Indonesian minister trades facts for politics

She is using Singapore as a whipping boy to stoke nationalistic sentiments so she can score points ahead of next year’s election.

With elections on the horizon, it is no surprise that Trade and Industry Minister Rini Soewandi and others are stoking nationalistic sentiment to score points ahead of the polls.

Using Singapore as a whipping boy, she may have drawn the short straw to spearhead a vote-winning campaign for the Megawati administration, criticised for being soft on graft.

For Ms Rini, one of President Megawati Sukarnoputri’s most trusted lieutenants in the Cabinet, the nationalistic bandwagon raises her profile and gives her a fighting chance of playing a bigger role in the next government.

She is known as a key player in the palace inner circle.

The former chief executive officer of Astra International and a senior executive of Citibank in Jakarta has managed to forge alliances with key power brokers in in recent years.

At one stage, she veered to the Islamic camp, along with businessman Fuad Bawazier and politician Amien Rais.

But after her appointment, she switched sides to backing the President.

Sources believe that she is close not just to Ms Megawati, but also to her husband, Mr Taufik Kiemas.

Her comments and track record over the past six months show her trying to get close to groups linked to the Indonesian leader, especially now that fund-raising campaigns for next year’s election have started.

She has appeared to push for populist policies such as raising non-tariff barriers to imports of sugar, rice, used clothes, textile, steel products and other commodities.

Her involvement in barter deals to finance Jakarta’s controversial purchase of Sukhoi jet fighters and helicopters from Russia is another example of trying to get into the good books of the palace.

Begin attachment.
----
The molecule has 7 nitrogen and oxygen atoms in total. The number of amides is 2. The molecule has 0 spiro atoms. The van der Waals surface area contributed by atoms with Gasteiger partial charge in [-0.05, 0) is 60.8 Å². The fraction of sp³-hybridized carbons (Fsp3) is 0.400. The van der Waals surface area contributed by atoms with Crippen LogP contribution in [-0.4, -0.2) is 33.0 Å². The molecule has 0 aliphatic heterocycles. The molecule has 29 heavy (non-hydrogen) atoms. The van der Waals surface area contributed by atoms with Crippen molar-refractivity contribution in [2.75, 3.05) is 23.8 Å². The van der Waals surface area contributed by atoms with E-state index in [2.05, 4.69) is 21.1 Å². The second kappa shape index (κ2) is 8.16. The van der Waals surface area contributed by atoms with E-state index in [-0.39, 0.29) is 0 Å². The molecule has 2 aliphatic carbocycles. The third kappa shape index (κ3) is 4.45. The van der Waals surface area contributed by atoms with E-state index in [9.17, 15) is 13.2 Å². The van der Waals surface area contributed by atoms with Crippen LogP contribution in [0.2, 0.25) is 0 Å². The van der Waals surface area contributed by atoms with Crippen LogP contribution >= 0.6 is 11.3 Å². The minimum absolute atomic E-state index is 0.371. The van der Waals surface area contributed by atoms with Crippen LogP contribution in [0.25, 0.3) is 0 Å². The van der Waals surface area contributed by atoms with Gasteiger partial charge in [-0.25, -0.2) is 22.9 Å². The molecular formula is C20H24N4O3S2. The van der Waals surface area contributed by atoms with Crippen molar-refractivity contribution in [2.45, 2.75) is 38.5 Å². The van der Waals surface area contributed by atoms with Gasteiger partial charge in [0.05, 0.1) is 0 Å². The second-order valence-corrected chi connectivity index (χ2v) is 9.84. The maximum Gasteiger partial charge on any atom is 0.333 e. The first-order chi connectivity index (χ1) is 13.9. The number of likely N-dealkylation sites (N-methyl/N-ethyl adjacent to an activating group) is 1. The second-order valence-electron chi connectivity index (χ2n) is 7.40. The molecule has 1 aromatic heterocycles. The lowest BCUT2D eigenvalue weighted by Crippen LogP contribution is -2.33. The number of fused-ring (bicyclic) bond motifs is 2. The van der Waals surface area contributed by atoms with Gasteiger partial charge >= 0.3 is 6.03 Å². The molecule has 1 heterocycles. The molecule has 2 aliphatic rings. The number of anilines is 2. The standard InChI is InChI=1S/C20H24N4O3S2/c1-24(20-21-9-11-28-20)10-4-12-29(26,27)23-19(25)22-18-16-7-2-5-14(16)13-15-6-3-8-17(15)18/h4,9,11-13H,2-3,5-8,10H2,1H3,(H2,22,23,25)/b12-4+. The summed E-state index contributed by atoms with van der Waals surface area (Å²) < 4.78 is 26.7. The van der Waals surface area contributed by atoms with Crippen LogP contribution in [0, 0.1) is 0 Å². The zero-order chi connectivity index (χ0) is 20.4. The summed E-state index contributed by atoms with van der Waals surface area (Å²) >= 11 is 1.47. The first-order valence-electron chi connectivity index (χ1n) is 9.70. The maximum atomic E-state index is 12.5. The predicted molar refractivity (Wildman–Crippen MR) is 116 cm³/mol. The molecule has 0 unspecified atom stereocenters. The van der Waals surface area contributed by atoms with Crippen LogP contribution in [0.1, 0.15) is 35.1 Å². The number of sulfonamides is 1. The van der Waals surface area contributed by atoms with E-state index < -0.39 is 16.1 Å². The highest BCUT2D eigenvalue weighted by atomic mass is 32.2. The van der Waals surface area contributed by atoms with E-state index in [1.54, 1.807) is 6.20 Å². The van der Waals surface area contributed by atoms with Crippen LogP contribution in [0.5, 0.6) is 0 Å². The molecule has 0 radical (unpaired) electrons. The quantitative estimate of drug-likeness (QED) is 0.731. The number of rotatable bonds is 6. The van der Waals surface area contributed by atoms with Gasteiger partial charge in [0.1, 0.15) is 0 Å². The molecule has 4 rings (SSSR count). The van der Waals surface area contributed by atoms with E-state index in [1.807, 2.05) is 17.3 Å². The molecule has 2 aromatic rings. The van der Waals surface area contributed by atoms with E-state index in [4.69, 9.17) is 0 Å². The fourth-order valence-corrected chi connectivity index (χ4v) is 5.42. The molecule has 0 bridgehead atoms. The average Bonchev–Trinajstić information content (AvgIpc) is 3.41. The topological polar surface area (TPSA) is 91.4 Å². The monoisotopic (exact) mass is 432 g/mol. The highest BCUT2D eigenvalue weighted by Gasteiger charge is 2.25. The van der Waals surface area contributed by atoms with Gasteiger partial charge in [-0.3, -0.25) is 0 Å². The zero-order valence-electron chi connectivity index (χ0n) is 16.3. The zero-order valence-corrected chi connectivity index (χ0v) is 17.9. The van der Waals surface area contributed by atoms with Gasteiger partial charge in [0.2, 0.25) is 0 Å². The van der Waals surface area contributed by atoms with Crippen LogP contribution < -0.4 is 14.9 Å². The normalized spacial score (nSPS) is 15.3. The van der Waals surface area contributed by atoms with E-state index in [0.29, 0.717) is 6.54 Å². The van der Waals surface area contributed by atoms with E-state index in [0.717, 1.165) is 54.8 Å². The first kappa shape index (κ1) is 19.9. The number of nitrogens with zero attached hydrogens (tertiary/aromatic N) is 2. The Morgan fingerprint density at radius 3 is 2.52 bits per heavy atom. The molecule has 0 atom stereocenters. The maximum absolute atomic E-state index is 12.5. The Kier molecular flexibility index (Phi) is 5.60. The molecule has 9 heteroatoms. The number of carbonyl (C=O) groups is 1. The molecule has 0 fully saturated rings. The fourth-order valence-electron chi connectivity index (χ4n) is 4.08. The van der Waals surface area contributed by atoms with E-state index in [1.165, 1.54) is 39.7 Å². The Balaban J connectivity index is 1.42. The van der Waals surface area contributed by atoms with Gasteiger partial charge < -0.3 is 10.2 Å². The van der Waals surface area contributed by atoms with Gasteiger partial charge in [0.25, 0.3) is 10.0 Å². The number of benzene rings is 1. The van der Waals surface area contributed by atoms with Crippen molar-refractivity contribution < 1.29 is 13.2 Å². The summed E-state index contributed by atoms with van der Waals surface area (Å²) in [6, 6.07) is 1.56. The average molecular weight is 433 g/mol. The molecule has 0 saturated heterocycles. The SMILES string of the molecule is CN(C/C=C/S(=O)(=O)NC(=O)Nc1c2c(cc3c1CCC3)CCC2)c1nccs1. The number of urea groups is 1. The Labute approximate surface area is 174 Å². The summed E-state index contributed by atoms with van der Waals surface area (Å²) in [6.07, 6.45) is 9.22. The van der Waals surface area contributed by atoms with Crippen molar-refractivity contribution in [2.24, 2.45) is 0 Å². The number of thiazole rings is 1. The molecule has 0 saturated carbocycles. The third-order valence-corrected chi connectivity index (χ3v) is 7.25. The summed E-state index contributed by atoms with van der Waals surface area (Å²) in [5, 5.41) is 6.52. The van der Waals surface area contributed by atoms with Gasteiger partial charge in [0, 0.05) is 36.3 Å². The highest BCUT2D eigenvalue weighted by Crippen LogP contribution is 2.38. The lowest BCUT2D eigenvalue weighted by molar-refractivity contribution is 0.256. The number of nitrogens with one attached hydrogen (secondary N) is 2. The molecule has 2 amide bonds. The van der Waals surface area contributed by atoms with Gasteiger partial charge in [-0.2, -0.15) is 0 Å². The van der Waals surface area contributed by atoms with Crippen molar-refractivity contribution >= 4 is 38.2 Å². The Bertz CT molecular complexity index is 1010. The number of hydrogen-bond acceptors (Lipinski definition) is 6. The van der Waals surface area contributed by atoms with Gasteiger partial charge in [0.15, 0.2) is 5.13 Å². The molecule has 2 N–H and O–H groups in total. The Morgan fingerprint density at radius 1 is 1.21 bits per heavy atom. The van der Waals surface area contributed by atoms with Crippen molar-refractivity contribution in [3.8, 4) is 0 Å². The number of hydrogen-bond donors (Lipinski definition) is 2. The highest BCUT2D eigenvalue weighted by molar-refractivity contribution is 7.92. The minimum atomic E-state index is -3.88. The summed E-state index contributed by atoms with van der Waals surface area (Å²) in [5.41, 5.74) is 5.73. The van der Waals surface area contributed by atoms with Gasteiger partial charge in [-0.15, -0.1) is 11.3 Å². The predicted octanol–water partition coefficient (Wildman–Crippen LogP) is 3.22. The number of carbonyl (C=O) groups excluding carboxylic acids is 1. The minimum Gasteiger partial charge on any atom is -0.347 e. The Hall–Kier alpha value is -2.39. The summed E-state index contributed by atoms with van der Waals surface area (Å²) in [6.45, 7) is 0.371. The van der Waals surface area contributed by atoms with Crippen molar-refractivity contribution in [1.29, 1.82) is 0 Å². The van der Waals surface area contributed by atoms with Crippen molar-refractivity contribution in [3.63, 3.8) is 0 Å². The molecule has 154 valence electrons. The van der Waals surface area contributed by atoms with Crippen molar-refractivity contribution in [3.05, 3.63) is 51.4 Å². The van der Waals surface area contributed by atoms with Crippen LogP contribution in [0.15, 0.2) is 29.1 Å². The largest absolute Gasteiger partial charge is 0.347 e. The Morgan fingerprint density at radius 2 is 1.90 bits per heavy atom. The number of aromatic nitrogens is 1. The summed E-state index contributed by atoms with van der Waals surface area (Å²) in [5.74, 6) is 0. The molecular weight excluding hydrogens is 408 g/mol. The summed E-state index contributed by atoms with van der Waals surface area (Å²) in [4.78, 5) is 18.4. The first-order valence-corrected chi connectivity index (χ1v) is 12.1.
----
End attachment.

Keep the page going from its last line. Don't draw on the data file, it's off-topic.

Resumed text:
The Jakarta Post reported recently that several businesses that produced commodities included in the deal were pressured by her senior officials to take part in the programme.

The trade statistics saga with Singapore offers an indication of what she is up to.

On the surface, it is all so simple.

Singapore Trade and Industry Minister George Yeo came to the crux of the matter when he made clear in a letter to Ms Rini that differences in the trade figures of both countries should not surprise statisticians.

Both countries subscribed to different systems of compilation.

More importantly, such discrepancies were not confined just to Singapore and Indonesia.

The Republic had trade gaps with other countries, including Malaysia, China and the US.

Indonesia, too, recorded significant differences in its figures for trade with China, Japan, Malaysia and the United States last year.

So why is Ms Rini kicking up a fuss about a matter that appears to be a norm in international trade?

It is no secret that she has become frustrated of late by graft in the country’s Customs service.

Smuggling has sabotaged many of her policy initiatives.

Underscoring the latest bout of Singapore-bashing is this desire to reign in Customs officials.

But the script has politics written all over it.

Singapore – the ‘tiny red dot’ – is the flavour of the month for Indonesian politicians desperate to score some points with the President.

Indeed, the minister’s policy stance is no anomaly.

Over the past year, we have seen increasing outbursts against Singapore, not just on age-old issues such as sand and trade statistics, but also new ones such as the sale of state-owned Indosat to Singapore Technologies Telemedia.

As the election draws closer, Singapore should expect more of such outbursts.

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